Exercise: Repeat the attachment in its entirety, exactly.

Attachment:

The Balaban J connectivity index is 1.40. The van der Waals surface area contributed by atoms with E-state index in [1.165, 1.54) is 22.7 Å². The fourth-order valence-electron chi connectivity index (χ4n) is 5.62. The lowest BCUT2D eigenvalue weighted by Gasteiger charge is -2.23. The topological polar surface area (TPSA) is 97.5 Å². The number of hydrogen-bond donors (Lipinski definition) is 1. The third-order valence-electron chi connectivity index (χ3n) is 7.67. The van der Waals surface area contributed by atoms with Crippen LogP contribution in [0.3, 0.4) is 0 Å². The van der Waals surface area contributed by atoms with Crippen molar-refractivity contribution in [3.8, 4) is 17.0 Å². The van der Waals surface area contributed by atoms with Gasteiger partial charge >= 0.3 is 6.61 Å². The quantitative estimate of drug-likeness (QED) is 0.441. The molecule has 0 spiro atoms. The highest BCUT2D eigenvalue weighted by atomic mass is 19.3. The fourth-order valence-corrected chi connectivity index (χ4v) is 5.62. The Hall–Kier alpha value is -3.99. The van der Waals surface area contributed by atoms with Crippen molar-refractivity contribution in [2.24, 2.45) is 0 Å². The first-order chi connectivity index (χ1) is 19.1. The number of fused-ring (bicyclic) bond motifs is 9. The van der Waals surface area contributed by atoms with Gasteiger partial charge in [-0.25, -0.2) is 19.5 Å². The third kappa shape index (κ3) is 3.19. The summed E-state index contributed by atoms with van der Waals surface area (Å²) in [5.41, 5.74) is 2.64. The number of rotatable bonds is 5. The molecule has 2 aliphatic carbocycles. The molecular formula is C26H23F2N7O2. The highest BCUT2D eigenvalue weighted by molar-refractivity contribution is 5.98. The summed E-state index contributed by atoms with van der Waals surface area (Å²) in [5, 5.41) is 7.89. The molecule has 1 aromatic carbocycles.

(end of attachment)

The Balaban J connectivity index is 1.40. The van der Waals surface area contributed by atoms with E-state index in [1.165, 1.54) is 22.7 Å². The fourth-order valence-electron chi connectivity index (χ4n) is 5.62. The lowest BCUT2D eigenvalue weighted by Gasteiger charge is -2.23. The topological polar surface area (TPSA) is 97.5 Å². The number of hydrogen-bond donors (Lipinski definition) is 1. The third-order valence-electron chi connectivity index (χ3n) is 7.67. The van der Waals surface area contributed by atoms with Crippen LogP contribution in [0.3, 0.4) is 0 Å². The van der Waals surface area contributed by atoms with Crippen molar-refractivity contribution in [3.8, 4) is 17.0 Å². The van der Waals surface area contributed by atoms with Gasteiger partial charge >= 0.3 is 6.61 Å². The quantitative estimate of drug-likeness (QED) is 0.441. The molecule has 0 spiro atoms. The highest BCUT2D eigenvalue weighted by atomic mass is 19.3. The fourth-order valence-corrected chi connectivity index (χ4v) is 5.62. The Hall–Kier alpha value is -3.99. The van der Waals surface area contributed by atoms with Crippen molar-refractivity contribution in [2.24, 2.45) is 0 Å². The first-order chi connectivity index (χ1) is 19.1. The number of fused-ring (bicyclic) bond motifs is 9. The van der Waals surface area contributed by atoms with Gasteiger partial charge in [-0.25, -0.2) is 19.5 Å². The third kappa shape index (κ3) is 3.19. The summed E-state index contributed by atoms with van der Waals surface area (Å²) in [5.41, 5.74) is 2.64. The number of rotatable bonds is 5. The molecule has 2 aliphatic carbocycles. The molecular formula is C26H23F2N7O2. The highest BCUT2D eigenvalue weighted by molar-refractivity contribution is 5.98. The summed E-state index contributed by atoms with van der Waals surface area (Å²) in [5, 5.41) is 7.89. The molecule has 1 aromatic carbocycles.